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to the abdicated, or, in the Stile of our Acts of Parliament, the forfeited King James; and, fince his Death, to the Pretender unto the British Crown; except it can be proved, that we acknowledge that the Pretender hath a juft and legal Authority of the fupreme Magiftrate, which, becaufe of his Infidelity, we make void: This were indeed to contradi&t the alledged Articles of the Westminster Confeffion. But fince we are perfwaded that he hath no Right or Title whatfomever, that he is not a Magiftrate, and hath no manner of Authority in thefe Iflands, the People whereof owe him not the leaft Obedience; it may be alledged that we injure him: But there is not the fmalleft Colour for charging us with contradicting the Principles of our own Confeffion, when we utterly renounce and difclaim his imaginary Kingship.
It is not fimply because he is a Papift, that we pay no Allegiance to that pretended King; but because he hath now no Right to the British Throne, whatever be his Religion; any Title which otherwife he might have had being vacated and anulled, by those, who, according to our Principles, had an undoubted Power to limit the Succeffion of the Crown, as appeared neceffary for the publick Good: As all the Plea which the late King James could have made for himfelf and his Pofterity, was entirely deftroyed by his tyrannical Invafion of the fundamental Laws and Conftitutions of Government, whereby he was expofed to a juft and neceffary Forfei
Wherefore, though, no doubt, his embracing that abominable Idolatry, and being fo deeply impreffed with the cruel and impious Maxims of that falfe and bloody Religion, gives us a higher Relifh of the infinite Goodnefs of a merciful God, in eftablishing upon the Throne our prefent excellent Sovereign KING GEORGE and infpires, with a greater Ardour, our fincere Wishes for the Stability and Glory of his Reign; fhows us, in a more fhining Light, the Bleffings of the Proteftant Succeffion in his illuftrious Family; and increafes our Horror at the difmal Profpect of Things, If ever an avenging God fhould fend the Pretender to be a Scourge unto thefe Nations: Yet we do not change our Principles, by pretending that his Infidelity makes void his juft and legal Authority; for to us there does not appear fo much as the leaft Shadow of any Authority, which that Perfon can lay claim to in Britain, but very plain Demonstrations of the contrary.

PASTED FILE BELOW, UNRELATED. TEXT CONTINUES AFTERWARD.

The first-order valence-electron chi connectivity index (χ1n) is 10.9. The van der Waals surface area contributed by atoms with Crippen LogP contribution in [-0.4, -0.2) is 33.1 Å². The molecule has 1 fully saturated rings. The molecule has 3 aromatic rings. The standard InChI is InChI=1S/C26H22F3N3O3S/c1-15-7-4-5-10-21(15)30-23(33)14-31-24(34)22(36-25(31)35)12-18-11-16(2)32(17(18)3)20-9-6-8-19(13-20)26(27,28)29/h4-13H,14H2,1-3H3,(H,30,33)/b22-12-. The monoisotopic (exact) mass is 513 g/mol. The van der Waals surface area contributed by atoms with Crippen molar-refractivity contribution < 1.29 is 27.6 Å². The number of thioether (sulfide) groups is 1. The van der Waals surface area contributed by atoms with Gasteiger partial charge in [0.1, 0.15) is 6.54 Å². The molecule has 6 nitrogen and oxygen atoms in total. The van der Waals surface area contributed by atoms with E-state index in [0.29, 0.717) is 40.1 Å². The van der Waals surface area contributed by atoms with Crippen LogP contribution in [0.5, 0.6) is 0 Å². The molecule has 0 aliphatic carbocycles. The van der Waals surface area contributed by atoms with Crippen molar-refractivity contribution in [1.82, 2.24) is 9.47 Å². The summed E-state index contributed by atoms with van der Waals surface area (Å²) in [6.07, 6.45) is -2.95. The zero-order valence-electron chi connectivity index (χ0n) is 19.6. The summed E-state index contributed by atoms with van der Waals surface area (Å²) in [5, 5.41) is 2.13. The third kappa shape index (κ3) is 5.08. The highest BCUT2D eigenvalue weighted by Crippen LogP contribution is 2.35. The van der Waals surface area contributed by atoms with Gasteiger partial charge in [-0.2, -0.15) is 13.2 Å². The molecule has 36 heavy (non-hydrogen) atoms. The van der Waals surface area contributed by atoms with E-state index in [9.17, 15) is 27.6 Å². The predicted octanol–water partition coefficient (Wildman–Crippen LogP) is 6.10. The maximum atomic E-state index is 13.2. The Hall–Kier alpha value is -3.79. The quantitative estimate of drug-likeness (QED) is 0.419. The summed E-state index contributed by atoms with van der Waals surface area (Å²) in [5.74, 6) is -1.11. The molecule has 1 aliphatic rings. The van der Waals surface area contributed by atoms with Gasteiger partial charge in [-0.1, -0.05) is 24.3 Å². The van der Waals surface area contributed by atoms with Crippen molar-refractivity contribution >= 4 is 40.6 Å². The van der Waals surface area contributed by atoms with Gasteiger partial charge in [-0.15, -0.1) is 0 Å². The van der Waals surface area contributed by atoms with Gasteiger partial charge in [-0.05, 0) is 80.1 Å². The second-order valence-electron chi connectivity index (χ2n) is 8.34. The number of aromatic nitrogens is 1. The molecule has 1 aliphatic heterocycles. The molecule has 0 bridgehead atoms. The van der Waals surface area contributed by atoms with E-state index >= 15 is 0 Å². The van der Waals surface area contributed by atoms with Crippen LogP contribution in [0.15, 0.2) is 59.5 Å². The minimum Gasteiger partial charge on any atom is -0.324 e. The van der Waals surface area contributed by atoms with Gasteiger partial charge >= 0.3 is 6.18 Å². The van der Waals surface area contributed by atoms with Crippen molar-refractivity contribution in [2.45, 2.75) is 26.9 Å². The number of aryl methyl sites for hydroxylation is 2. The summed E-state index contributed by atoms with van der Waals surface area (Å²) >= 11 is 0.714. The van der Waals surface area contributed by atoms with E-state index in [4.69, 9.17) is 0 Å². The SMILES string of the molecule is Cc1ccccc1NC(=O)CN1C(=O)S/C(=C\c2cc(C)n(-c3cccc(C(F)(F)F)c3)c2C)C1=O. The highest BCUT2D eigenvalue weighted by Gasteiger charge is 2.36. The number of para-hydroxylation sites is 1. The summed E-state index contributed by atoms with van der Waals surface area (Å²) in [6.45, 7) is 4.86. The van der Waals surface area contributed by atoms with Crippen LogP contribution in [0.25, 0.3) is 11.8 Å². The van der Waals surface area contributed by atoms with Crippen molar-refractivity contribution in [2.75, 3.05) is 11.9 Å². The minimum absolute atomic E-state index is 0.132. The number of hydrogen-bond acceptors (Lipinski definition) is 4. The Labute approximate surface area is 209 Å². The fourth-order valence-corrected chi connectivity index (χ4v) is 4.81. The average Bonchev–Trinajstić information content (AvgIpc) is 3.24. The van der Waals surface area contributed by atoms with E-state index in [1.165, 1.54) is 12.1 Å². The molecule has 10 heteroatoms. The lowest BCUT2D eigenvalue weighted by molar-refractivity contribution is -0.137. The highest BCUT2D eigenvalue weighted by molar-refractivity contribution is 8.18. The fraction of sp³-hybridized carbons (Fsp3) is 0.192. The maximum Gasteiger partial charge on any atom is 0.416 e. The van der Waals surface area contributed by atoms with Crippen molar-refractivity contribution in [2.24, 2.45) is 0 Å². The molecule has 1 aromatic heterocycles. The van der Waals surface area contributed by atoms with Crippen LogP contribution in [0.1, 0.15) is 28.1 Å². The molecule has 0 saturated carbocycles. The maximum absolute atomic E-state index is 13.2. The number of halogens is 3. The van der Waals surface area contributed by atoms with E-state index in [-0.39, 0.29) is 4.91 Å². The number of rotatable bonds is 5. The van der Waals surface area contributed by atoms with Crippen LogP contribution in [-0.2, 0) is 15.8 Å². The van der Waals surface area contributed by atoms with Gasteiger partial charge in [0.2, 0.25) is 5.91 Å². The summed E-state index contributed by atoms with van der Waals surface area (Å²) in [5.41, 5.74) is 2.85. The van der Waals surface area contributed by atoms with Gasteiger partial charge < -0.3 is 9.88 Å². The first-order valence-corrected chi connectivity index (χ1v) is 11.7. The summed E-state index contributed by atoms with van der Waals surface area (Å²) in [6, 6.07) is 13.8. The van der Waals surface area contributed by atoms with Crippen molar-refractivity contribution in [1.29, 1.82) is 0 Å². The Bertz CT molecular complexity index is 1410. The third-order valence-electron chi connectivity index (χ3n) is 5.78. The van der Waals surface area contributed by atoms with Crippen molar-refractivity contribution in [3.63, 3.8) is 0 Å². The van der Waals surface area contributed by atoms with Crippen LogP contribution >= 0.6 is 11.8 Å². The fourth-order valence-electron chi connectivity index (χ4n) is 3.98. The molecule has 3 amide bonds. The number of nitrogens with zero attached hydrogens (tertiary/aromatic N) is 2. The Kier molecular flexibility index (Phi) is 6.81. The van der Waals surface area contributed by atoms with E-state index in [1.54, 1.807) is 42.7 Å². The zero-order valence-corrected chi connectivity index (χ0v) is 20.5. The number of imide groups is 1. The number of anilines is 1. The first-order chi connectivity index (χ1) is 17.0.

We have now given an Account of all the different Ufes and Purpofes of Confefions of Faith, which we thought of any Impor tance; have endeavoured to illuftrate, explain and vindicate them and to confider all the material Objections, which, we could imagine, might be brought against them: And fo we have finished alt that was at firft propofed in this Effay. What particularly relates to this Edition of our Confeffions, &c. will be accounted for in a feparate Advertisement,
Addenda Page xci. 1. 47.
Yea fo extremely abfurd is this Scheme, that according there to it would be impoffible to frame a Confeffion, or an Acknowledgment of a Minifter's or a private Chriftian's Faith, which the Church might expect an Affent to, even in the Original Greek and Hebrew Texts of Scripture, fuppofing that the Perfons fully understood thefe Languages. For if a Minifter fhould, for Inftance, doubt whether the Text of Scripture, that fpeaks moft plainly of the Divinity of our Saviour, ought to be understood of him; and thinks it rather fhould be applied otherwife, he cannot poffibly fubfcribe the original Words of that Text, fo as they may be a Teft of his Orthodoxy in this Particular; and the Church which fhould determine their Application to Jefus Chrift,and require a Minifter or Chriftian, in order to his Admiffion among them, to give his Affent to thefe Scriptural Phrafes fo understood, would, equally with us, expofe it felf to all the clamorous Objections which are made against bumane Creeds.
This will appear further, if we confider the feveral various Readings which are to be found in the Sacred Writings, one of which alone is genuine, and must have the fole Claim to the Dignity and Authority of infpired Words. Now it feems according to the Prin ciples of our Adverfaries, that no Church could fix upon this genuine Reading, and require an Affent to it from their publick Teachers, fince that were indeed to determine what were Scripture, what not, and the demanding an Affent to fuch a Determination, would be exclaimed against as an arbitrary Impofition; as a native Confequence of which, no publick Confeffion of Faith, could be compofed in the Words of fuch Texts of Scripture as admit of various Readings, whereby a great many Paffages of the Holy Oracles will be neceffarily excluded.